Lottery over; now it’s

Published 12:00 am Thursday, October 14, 1999

time to work together

Published Oct. 14, 1999

Following the defeat of Gov. Don Siegelman’s Amendment 1, a proposal for a lottery for pre-school funds and scholarships for college students, the importance of a backup plan comes into question.

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Siegelman said in a recent statement that there was no backup plan to improve education should the Alabama lottery fail to muster the needed support to pass. In an optimistic concession speech Tuesday night, the governor vowed to continue work to find ways to help bring Alabama’s educational programs up to par with the rest of the country.

We hope he is willing to continue to move forward. The lottery vote sent a strong message to Siegelman that though voters were willing to support him in his attempt to improve education, they weren’t willing to support a state lottery for student scholarships.

Well-funded Christian organizations bombarded the air waves, newspaper pages and billboards with a strong campaign against the lottery in the days before the election. Whether the defeat the lottery suffered was a result of a concerted Christian effort or the fact Alabama voters didn’t mind the lottery as much as the plan for spending the money is in the eye of the beholder. One thing, though, is clear. The state wasn’t ready to buy into Siegelman’s proposal.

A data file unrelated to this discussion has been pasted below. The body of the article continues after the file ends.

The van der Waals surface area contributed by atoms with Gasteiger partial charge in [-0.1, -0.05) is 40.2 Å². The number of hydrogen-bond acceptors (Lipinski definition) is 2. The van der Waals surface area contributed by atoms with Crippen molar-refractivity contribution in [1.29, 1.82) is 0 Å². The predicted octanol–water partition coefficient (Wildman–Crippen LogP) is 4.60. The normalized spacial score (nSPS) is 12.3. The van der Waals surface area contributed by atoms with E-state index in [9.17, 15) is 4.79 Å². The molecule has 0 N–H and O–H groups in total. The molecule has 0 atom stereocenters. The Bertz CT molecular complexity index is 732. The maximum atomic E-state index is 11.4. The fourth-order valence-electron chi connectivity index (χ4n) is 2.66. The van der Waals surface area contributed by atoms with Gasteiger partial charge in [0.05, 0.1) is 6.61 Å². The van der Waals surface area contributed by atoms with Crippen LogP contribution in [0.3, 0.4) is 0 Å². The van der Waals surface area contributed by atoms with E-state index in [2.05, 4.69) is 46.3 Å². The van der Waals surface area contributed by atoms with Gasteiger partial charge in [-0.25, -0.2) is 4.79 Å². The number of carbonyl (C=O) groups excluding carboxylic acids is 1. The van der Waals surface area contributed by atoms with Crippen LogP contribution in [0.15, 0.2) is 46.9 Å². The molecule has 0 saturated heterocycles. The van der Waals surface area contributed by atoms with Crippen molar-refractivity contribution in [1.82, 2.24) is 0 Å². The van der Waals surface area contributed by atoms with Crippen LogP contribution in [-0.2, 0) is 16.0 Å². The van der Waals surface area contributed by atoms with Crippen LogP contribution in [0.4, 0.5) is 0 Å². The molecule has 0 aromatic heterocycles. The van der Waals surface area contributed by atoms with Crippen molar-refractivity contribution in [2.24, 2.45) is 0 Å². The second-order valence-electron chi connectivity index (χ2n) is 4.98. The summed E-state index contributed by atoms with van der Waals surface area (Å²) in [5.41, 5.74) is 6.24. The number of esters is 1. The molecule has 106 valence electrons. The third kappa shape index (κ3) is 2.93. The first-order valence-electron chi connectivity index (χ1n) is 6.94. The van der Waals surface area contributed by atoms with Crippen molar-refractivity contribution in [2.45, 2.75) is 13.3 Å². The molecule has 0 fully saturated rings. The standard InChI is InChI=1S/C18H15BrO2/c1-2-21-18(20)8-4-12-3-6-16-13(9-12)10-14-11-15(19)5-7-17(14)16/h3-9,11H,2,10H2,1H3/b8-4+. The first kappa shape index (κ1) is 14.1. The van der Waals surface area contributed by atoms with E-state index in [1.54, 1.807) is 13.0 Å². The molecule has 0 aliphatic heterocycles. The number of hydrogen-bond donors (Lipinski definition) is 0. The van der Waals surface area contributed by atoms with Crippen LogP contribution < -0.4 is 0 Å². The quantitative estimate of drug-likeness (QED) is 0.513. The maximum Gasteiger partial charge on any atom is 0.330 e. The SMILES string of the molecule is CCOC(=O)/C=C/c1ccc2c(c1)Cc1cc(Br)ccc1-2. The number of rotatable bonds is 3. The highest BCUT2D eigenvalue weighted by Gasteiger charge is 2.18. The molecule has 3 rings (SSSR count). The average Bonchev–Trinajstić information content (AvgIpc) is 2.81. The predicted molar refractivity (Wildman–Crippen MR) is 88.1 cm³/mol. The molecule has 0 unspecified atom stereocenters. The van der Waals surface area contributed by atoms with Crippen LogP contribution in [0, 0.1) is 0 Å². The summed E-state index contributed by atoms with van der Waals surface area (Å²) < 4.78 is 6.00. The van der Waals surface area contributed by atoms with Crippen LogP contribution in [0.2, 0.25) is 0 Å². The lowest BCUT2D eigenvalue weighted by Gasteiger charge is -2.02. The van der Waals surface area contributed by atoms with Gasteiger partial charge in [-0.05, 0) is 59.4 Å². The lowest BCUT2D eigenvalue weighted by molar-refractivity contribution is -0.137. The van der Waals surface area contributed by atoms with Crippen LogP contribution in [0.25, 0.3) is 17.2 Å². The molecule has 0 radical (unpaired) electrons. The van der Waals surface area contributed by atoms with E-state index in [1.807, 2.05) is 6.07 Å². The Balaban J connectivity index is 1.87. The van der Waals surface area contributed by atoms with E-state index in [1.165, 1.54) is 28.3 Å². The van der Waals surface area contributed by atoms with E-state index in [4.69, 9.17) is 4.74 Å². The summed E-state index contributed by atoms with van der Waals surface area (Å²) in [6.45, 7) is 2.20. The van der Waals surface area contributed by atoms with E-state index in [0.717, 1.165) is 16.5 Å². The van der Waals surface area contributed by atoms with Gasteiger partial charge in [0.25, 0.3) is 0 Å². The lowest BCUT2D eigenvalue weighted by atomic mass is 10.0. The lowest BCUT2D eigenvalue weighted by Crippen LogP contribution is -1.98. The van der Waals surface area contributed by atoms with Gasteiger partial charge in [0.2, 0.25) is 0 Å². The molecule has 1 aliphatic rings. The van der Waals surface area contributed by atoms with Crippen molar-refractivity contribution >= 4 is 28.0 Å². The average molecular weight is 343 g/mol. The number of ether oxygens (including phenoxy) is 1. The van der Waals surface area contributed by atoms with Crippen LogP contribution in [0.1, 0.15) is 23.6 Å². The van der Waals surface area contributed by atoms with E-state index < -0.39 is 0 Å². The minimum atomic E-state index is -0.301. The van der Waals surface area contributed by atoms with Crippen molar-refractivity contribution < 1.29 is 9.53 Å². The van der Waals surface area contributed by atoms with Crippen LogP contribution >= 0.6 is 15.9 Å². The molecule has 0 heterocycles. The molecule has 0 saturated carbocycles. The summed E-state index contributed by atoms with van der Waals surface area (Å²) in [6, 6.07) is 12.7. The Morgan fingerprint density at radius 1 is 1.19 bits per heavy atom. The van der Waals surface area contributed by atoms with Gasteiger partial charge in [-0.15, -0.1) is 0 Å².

The facts of the lottery were clearer in the days before the lottery vote than they were when Siegelman rode his proposal into the Governor’s Mansion in Montgomery. We think that an educated public made an educated decision about the lottery, and in what was considered to be a high turnout day for voters, Siegelman should heed the message, and vowed Tuesday night that he would.

Now it is time for his Plan B. This infamous plan, according to the governor, never existed. If that is the case, it would be wise for him to call a truce with the Christian groups and lottery opponents and think long-term about what can be done to improve education.

It’s also time for lottery opponents to move on and to put Tuesday’s victory behind them as they seek to work with the governor to help him devise a strategy that all of Alabama can agree on.

Call it Plan B, or an alternate plan, or anything else. No matter what it is called, we should all work together to build a plan that will set a precedent to make Alabama the leader in education that Siegelman envisions.

In more ways than one, Alabama’s proposed lottery was a gamble. This one didn’t pay off for Siegelman. We are optimistic that by working together with a common goal, the next one will put the state in the forefront of education in the Southeast.